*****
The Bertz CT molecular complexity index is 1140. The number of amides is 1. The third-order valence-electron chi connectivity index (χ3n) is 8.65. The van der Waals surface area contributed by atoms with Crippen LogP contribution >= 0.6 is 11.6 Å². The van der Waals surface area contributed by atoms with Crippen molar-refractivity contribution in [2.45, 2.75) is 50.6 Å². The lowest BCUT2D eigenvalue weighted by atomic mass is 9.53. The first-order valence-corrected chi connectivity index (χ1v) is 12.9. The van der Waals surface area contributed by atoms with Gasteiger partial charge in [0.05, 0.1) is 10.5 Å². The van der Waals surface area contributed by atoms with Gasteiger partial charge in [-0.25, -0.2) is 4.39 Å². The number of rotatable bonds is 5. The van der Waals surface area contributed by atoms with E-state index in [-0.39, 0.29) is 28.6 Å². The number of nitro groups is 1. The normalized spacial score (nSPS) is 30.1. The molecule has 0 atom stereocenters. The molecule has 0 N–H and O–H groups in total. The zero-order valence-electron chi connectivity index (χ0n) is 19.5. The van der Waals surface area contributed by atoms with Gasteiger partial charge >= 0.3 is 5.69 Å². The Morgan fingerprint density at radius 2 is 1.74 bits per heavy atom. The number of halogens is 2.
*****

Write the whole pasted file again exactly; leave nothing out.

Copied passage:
The Bertz CT molecular complexity index is 1140. The number of amides is 1. The third-order valence-electron chi connectivity index (χ3n) is 8.65. The van der Waals surface area contributed by atoms with Crippen LogP contribution >= 0.6 is 11.6 Å². The van der Waals surface area contributed by atoms with Crippen molar-refractivity contribution in [2.45, 2.75) is 50.6 Å². The lowest BCUT2D eigenvalue weighted by atomic mass is 9.53. The first-order valence-corrected chi connectivity index (χ1v) is 12.9. The van der Waals surface area contributed by atoms with Gasteiger partial charge in [0.05, 0.1) is 10.5 Å². The van der Waals surface area contributed by atoms with Gasteiger partial charge in [-0.25, -0.2) is 4.39 Å². The number of rotatable bonds is 5. The van der Waals surface area contributed by atoms with E-state index in [-0.39, 0.29) is 28.6 Å². The number of nitro groups is 1. The normalized spacial score (nSPS) is 30.1. The molecule has 0 atom stereocenters. The molecule has 0 N–H and O–H groups in total. The zero-order valence-electron chi connectivity index (χ0n) is 19.5. The van der Waals surface area contributed by atoms with Gasteiger partial charge >= 0.3 is 5.69 Å². The Morgan fingerprint density at radius 2 is 1.74 bits per heavy atom. The number of halogens is 2.